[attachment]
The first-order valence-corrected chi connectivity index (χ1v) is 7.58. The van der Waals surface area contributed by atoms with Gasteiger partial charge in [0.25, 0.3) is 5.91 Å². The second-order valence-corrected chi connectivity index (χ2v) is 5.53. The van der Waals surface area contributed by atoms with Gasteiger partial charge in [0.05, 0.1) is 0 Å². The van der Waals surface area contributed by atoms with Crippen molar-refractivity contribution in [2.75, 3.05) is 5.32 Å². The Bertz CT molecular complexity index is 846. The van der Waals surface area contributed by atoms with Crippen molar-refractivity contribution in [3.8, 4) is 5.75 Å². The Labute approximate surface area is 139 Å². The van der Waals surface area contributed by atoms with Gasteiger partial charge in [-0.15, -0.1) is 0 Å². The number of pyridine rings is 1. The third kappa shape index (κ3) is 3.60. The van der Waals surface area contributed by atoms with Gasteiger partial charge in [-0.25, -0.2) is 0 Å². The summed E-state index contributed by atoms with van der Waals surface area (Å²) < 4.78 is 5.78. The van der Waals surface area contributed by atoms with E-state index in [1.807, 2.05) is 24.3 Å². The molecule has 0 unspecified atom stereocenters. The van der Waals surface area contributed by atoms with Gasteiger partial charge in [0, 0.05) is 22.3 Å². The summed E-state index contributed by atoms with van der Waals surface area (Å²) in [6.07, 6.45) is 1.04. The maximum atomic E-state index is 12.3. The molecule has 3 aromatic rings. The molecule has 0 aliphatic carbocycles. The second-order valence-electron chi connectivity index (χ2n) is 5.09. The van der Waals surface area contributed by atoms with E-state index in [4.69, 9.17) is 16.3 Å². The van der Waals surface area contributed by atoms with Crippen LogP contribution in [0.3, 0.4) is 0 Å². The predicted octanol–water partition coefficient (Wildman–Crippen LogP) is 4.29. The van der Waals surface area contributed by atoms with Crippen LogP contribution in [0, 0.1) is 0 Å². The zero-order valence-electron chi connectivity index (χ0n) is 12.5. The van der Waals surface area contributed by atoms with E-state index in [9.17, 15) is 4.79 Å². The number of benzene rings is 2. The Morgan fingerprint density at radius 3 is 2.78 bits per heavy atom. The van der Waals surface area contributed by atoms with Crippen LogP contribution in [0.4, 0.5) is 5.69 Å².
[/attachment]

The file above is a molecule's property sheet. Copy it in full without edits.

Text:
The first-order valence-corrected chi connectivity index (χ1v) is 7.58. The van der Waals surface area contributed by atoms with Gasteiger partial charge in [0.25, 0.3) is 5.91 Å². The second-order valence-corrected chi connectivity index (χ2v) is 5.53. The van der Waals surface area contributed by atoms with Gasteiger partial charge in [0.05, 0.1) is 0 Å². The van der Waals surface area contributed by atoms with Crippen molar-refractivity contribution in [2.75, 3.05) is 5.32 Å². The Bertz CT molecular complexity index is 846. The van der Waals surface area contributed by atoms with Crippen molar-refractivity contribution in [3.8, 4) is 5.75 Å². The Labute approximate surface area is 139 Å². The van der Waals surface area contributed by atoms with Gasteiger partial charge in [-0.15, -0.1) is 0 Å². The number of pyridine rings is 1. The third kappa shape index (κ3) is 3.60. The van der Waals surface area contributed by atoms with Gasteiger partial charge in [-0.25, -0.2) is 0 Å². The summed E-state index contributed by atoms with van der Waals surface area (Å²) < 4.78 is 5.78. The van der Waals surface area contributed by atoms with E-state index in [1.807, 2.05) is 24.3 Å². The molecule has 0 unspecified atom stereocenters. The van der Waals surface area contributed by atoms with Gasteiger partial charge in [0, 0.05) is 22.3 Å². The summed E-state index contributed by atoms with van der Waals surface area (Å²) in [6.07, 6.45) is 1.04. The maximum atomic E-state index is 12.3. The molecule has 3 aromatic rings. The molecule has 0 aliphatic carbocycles. The second-order valence-electron chi connectivity index (χ2n) is 5.09. The van der Waals surface area contributed by atoms with E-state index in [4.69, 9.17) is 16.3 Å². The van der Waals surface area contributed by atoms with Crippen LogP contribution in [0.3, 0.4) is 0 Å². The predicted octanol–water partition coefficient (Wildman–Crippen LogP) is 4.29. The van der Waals surface area contributed by atoms with Crippen LogP contribution in [0, 0.1) is 0 Å². The zero-order valence-electron chi connectivity index (χ0n) is 12.5. The van der Waals surface area contributed by atoms with E-state index in [9.17, 15) is 4.79 Å². The number of benzene rings is 2. The Morgan fingerprint density at radius 3 is 2.78 bits per heavy atom. The van der Waals surface area contributed by atoms with Crippen LogP contribution in [0.4, 0.5) is 5.69 Å².